Over the holidays I was aimlessly scrolling through Facebook. The brightly colored articles and advertisements were swimming together in a conglomeration of reds and muted blues. Abruptly, my glazed eyes snapped into focus. “The Elf on the Shelf is preparing your child to live in a future police state,” claimed a bold headline. I admit, I may have snorted out loud. The Elf on the Shelf, a holiday toy favored by frazzled parents, can be viewed as juvenile and unnecessary, but a totalitarian attack on freedom is a bit of a stretch. As I the scrolled through the article, however, the smirk faded from my face, as I could no longer dismiss the argument as a home-brewed fantasy of an obscure conspiracy theorist.
According to the peculiar mythos of American commercialism, the Elf on the Shelf is a representative from Santa’s workshop, assigned to watch the children in a family for the entirety of the Christmas season, recording their every action for the ultimate judgment of “naughty” or “nice.” Any kid not excited about having a miniature espionage master tailing them for the month of Advent? Well, “The Boss,” as Santa is known, will hear about that too. To any devoted Orwellian: sound familiar? The danger of the Elf is that it blurs the distinctions between playtime and reality; it is presented as incontrovertible, omnipotent, and very, very real. The article argued that learning to live with such a dramatic imposition of power by an infallible authority will make it easier for children to accept the increasingly invasive surveillance by the government as they grow up.
Like the flip of a switch, my mind immediately started racing, wondering if and how I had grown accustomed to surveillance in my own life. The glaringly obvious answer lay in the public school system, an institution that imposes its power structure on children for the first 18 years of their lives. Despite evidence indicating its effectiveness in deterring undesirable behavior, the new reality of extreme surveillance in schools prepares children for increasingly intrusive methods of surveillance later in life, and on a fundamental level, is a violation of individual liberties.
In the United States, the frightening increase in federal surveillance capabilities in recent years has been accompanied by a corresponding, if not more dramatic, increase in surveillance in schools. I felt uniquely unsettled to discover that it’s perfectly legal for educational entities to collect and file away every click I make while using school learning platforms. This collection of test scores, grades, demographics, and countless other bits of data form a profile that has followed me through all my years in the system.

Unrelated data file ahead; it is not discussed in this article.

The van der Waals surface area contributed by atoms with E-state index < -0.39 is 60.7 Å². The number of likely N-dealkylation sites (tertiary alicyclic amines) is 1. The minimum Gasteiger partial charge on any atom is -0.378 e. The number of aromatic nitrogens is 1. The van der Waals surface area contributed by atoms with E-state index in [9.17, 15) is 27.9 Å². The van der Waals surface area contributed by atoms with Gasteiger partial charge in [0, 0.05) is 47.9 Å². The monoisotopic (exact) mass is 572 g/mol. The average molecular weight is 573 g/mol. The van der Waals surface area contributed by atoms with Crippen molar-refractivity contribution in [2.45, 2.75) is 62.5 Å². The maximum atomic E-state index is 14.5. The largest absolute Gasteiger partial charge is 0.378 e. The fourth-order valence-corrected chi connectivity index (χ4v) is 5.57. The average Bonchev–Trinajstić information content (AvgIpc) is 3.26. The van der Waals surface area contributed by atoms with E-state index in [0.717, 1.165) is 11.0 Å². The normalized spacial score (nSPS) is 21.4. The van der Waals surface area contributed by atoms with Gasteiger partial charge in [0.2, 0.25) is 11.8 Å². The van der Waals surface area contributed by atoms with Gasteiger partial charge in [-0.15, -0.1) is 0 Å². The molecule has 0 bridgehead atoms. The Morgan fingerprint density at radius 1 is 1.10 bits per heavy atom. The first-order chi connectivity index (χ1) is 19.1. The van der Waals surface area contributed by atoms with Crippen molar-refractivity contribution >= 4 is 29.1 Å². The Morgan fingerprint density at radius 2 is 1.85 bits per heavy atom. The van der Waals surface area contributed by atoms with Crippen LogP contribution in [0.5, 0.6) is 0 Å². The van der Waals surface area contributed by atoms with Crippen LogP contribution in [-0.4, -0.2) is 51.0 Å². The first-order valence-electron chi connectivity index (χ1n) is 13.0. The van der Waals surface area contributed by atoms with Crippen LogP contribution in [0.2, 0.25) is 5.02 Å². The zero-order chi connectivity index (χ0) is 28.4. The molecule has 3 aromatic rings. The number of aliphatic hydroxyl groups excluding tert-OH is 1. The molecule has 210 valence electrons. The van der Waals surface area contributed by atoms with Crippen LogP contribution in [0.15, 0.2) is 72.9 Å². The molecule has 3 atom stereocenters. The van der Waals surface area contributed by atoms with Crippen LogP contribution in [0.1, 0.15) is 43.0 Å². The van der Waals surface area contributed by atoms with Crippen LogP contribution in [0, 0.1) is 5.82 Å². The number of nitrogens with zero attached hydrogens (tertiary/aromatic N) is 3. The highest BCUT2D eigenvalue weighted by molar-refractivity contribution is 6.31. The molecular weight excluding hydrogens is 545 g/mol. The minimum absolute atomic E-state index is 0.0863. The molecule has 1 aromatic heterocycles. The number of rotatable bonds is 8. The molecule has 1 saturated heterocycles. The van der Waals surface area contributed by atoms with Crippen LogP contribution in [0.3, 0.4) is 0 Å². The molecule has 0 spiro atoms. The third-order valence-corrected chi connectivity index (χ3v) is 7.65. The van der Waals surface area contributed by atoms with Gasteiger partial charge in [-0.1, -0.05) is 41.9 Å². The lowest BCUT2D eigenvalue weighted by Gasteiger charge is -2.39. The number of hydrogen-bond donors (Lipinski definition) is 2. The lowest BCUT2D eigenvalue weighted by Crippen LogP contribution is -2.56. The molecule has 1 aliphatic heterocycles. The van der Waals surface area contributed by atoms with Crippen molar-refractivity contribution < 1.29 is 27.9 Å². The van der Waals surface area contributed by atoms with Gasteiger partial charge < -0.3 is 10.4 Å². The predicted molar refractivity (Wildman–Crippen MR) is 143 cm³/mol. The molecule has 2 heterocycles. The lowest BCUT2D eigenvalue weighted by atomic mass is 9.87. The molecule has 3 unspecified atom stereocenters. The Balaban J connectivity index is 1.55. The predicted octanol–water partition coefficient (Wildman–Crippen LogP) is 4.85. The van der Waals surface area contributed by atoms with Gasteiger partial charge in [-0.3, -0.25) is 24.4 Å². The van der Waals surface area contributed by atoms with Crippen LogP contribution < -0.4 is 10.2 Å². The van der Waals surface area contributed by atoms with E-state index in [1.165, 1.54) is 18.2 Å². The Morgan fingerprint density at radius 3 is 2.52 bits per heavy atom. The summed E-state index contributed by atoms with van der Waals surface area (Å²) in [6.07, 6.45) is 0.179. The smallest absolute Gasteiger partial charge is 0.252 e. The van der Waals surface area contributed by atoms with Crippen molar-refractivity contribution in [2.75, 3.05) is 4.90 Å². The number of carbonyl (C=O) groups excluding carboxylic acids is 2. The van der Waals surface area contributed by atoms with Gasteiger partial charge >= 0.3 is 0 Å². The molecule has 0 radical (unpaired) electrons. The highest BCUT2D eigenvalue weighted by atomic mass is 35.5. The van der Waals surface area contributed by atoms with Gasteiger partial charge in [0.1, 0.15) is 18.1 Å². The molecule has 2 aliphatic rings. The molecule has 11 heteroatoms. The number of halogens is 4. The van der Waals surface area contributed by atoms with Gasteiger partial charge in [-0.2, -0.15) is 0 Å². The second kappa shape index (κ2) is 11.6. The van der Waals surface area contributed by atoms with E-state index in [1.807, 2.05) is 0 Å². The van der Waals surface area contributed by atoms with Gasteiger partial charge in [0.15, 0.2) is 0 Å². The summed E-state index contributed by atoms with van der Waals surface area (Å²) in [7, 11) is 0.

I feel unsafe when reading about cases like that of a high school in eastern Pennsylvania, where school-issued computers recorded students in the presumed privacy of their own homes, and school administrators took disciplinary action based on what they witnessed. I feel violated when I log on to a school computer and see a message flash before my eyes that I “voluntarily consent” to having “all actions, e-mails, or other electronic information monitored, recorded, seized, and disclosed.” That is absolutely unconscionable. To function in the modern education system, students must use school technology. These policies effectively force every student to give up the right to their online privacy.
Recently, a police officer at my school reported quite nonchalantly that forcibly obtaining the passwords to student phones and accounts on the mere suspicion of child pornography happens “all the time.” When questioned how strong this suspicion had to be, a concrete answer was tactfully avoided. A highly publicized example of this kind of violation occurred in 2012 in Minnesota, when an officer forced a girl at taser-point to hand over her cell phone. She then watched as the officer and administrators proceeded to read through her Facebook messages on the suspicion of “sexting.”
Officers of the law do have a place in schools, but that place in no way includes access to student social media accounts and the unfettered, warrantless ability to play and replay any CCTV data that suits their fancy. Prison-like monitoring of schools has begun to manifest with metal detectors, biometrics, and tracking devices implanted in student IDs. The future of school surveillance looks dark indeed.